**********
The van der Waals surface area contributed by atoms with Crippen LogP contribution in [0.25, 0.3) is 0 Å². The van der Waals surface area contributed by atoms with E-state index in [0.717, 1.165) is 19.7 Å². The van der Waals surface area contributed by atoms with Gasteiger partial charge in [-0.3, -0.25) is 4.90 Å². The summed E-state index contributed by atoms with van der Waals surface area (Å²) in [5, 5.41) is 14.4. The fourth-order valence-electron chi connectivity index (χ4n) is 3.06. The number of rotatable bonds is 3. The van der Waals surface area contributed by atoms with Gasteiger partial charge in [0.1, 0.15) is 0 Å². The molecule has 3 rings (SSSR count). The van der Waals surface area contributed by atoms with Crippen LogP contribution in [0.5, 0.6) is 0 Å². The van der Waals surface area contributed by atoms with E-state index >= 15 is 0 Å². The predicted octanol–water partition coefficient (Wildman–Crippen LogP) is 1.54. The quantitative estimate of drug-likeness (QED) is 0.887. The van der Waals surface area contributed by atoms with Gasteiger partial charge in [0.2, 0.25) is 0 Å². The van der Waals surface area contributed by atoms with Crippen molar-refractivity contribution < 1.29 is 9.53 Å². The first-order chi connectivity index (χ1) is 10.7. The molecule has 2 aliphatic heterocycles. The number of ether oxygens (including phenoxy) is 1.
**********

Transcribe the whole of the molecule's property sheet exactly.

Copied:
The van der Waals surface area contributed by atoms with Crippen LogP contribution in [0.25, 0.3) is 0 Å². The van der Waals surface area contributed by atoms with E-state index in [0.717, 1.165) is 19.7 Å². The van der Waals surface area contributed by atoms with Gasteiger partial charge in [-0.3, -0.25) is 4.90 Å². The summed E-state index contributed by atoms with van der Waals surface area (Å²) in [5, 5.41) is 14.4. The fourth-order valence-electron chi connectivity index (χ4n) is 3.06. The number of rotatable bonds is 3. The van der Waals surface area contributed by atoms with Gasteiger partial charge in [0.1, 0.15) is 0 Å². The molecule has 3 rings (SSSR count). The van der Waals surface area contributed by atoms with Crippen LogP contribution in [0.5, 0.6) is 0 Å². The van der Waals surface area contributed by atoms with E-state index >= 15 is 0 Å². The predicted octanol–water partition coefficient (Wildman–Crippen LogP) is 1.54. The quantitative estimate of drug-likeness (QED) is 0.887. The van der Waals surface area contributed by atoms with Gasteiger partial charge in [0.2, 0.25) is 0 Å². The van der Waals surface area contributed by atoms with Crippen molar-refractivity contribution < 1.29 is 9.53 Å². The first-order chi connectivity index (χ1) is 10.7. The molecule has 2 aliphatic heterocycles. The number of ether oxygens (including phenoxy) is 1.